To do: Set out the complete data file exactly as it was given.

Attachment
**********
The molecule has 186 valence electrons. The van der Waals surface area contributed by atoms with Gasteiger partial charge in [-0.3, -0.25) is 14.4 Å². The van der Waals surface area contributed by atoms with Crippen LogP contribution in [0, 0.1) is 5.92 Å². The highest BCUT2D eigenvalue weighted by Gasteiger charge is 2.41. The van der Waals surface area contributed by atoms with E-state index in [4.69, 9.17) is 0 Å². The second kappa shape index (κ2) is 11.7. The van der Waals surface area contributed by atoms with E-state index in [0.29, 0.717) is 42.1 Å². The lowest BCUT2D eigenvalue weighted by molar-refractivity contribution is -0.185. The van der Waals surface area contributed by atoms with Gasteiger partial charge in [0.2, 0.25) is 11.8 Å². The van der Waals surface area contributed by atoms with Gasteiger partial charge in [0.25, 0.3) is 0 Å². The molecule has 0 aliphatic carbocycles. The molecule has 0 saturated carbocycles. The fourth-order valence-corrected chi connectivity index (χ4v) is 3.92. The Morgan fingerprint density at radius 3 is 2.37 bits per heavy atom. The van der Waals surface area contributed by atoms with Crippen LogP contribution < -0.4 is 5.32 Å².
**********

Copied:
The molecule has 186 valence electrons. The van der Waals surface area contributed by atoms with Gasteiger partial charge in [-0.3, -0.25) is 14.4 Å². The van der Waals surface area contributed by atoms with Crippen LogP contribution in [0, 0.1) is 5.92 Å². The highest BCUT2D eigenvalue weighted by Gasteiger charge is 2.41. The van der Waals surface area contributed by atoms with E-state index in [4.69, 9.17) is 0 Å². The second kappa shape index (κ2) is 11.7. The van der Waals surface area contributed by atoms with E-state index in [0.29, 0.717) is 42.1 Å². The lowest BCUT2D eigenvalue weighted by molar-refractivity contribution is -0.185. The van der Waals surface area contributed by atoms with Gasteiger partial charge in [0.2, 0.25) is 11.8 Å². The van der Waals surface area contributed by atoms with Gasteiger partial charge in [0.25, 0.3) is 0 Å². The molecule has 0 aliphatic carbocycles. The molecule has 0 saturated carbocycles. The fourth-order valence-corrected chi connectivity index (χ4v) is 3.92. The Morgan fingerprint density at radius 3 is 2.37 bits per heavy atom. The van der Waals surface area contributed by atoms with Crippen LogP contribution < -0.4 is 5.32 Å².